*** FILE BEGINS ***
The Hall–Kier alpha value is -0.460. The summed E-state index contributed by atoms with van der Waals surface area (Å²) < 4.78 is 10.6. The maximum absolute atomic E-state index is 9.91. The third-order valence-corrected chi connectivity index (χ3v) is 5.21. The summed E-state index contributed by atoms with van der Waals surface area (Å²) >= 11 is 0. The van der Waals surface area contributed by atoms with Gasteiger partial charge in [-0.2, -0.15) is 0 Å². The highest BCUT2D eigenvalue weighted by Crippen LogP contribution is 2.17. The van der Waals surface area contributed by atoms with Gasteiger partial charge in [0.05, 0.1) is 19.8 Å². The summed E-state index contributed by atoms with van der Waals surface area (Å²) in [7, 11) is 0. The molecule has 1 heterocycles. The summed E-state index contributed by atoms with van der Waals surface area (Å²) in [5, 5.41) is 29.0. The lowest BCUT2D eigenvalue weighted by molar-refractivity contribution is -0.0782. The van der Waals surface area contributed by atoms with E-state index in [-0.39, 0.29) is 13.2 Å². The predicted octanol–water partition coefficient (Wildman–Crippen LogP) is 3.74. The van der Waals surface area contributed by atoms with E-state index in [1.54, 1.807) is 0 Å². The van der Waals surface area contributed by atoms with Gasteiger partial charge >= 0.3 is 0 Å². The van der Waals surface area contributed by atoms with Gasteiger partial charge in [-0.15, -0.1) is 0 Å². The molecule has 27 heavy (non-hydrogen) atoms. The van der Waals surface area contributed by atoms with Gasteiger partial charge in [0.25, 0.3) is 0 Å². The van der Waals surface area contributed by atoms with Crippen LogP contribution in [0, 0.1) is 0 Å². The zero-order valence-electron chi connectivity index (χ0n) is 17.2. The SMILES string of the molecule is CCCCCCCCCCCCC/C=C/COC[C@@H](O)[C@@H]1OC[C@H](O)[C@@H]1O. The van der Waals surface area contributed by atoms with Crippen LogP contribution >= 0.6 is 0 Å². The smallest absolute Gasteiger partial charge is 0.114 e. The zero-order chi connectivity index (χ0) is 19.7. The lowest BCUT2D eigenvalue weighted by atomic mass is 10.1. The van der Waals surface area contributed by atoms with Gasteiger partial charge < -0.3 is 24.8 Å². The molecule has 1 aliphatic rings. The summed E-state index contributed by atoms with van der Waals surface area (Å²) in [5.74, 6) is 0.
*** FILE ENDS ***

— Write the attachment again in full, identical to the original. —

The Hall–Kier alpha value is -0.460. The summed E-state index contributed by atoms with van der Waals surface area (Å²) < 4.78 is 10.6. The maximum absolute atomic E-state index is 9.91. The third-order valence-corrected chi connectivity index (χ3v) is 5.21. The summed E-state index contributed by atoms with van der Waals surface area (Å²) >= 11 is 0. The van der Waals surface area contributed by atoms with Gasteiger partial charge in [-0.2, -0.15) is 0 Å². The highest BCUT2D eigenvalue weighted by Crippen LogP contribution is 2.17. The van der Waals surface area contributed by atoms with Gasteiger partial charge in [0.05, 0.1) is 19.8 Å². The summed E-state index contributed by atoms with van der Waals surface area (Å²) in [7, 11) is 0. The molecule has 1 heterocycles. The summed E-state index contributed by atoms with van der Waals surface area (Å²) in [5, 5.41) is 29.0. The lowest BCUT2D eigenvalue weighted by molar-refractivity contribution is -0.0782. The van der Waals surface area contributed by atoms with E-state index in [-0.39, 0.29) is 13.2 Å². The predicted octanol–water partition coefficient (Wildman–Crippen LogP) is 3.74. The van der Waals surface area contributed by atoms with E-state index in [1.54, 1.807) is 0 Å². The van der Waals surface area contributed by atoms with Gasteiger partial charge >= 0.3 is 0 Å². The van der Waals surface area contributed by atoms with Gasteiger partial charge in [-0.15, -0.1) is 0 Å². The molecule has 27 heavy (non-hydrogen) atoms. The van der Waals surface area contributed by atoms with Gasteiger partial charge in [0.25, 0.3) is 0 Å². The van der Waals surface area contributed by atoms with Crippen LogP contribution in [0, 0.1) is 0 Å². The zero-order valence-electron chi connectivity index (χ0n) is 17.2. The SMILES string of the molecule is CCCCCCCCCCCCC/C=C/COC[C@@H](O)[C@@H]1OC[C@H](O)[C@@H]1O. The van der Waals surface area contributed by atoms with Crippen LogP contribution >= 0.6 is 0 Å². The smallest absolute Gasteiger partial charge is 0.114 e. The zero-order chi connectivity index (χ0) is 19.7. The lowest BCUT2D eigenvalue weighted by atomic mass is 10.1. The van der Waals surface area contributed by atoms with Gasteiger partial charge < -0.3 is 24.8 Å². The molecule has 1 aliphatic rings. The summed E-state index contributed by atoms with van der Waals surface area (Å²) in [5.74, 6) is 0.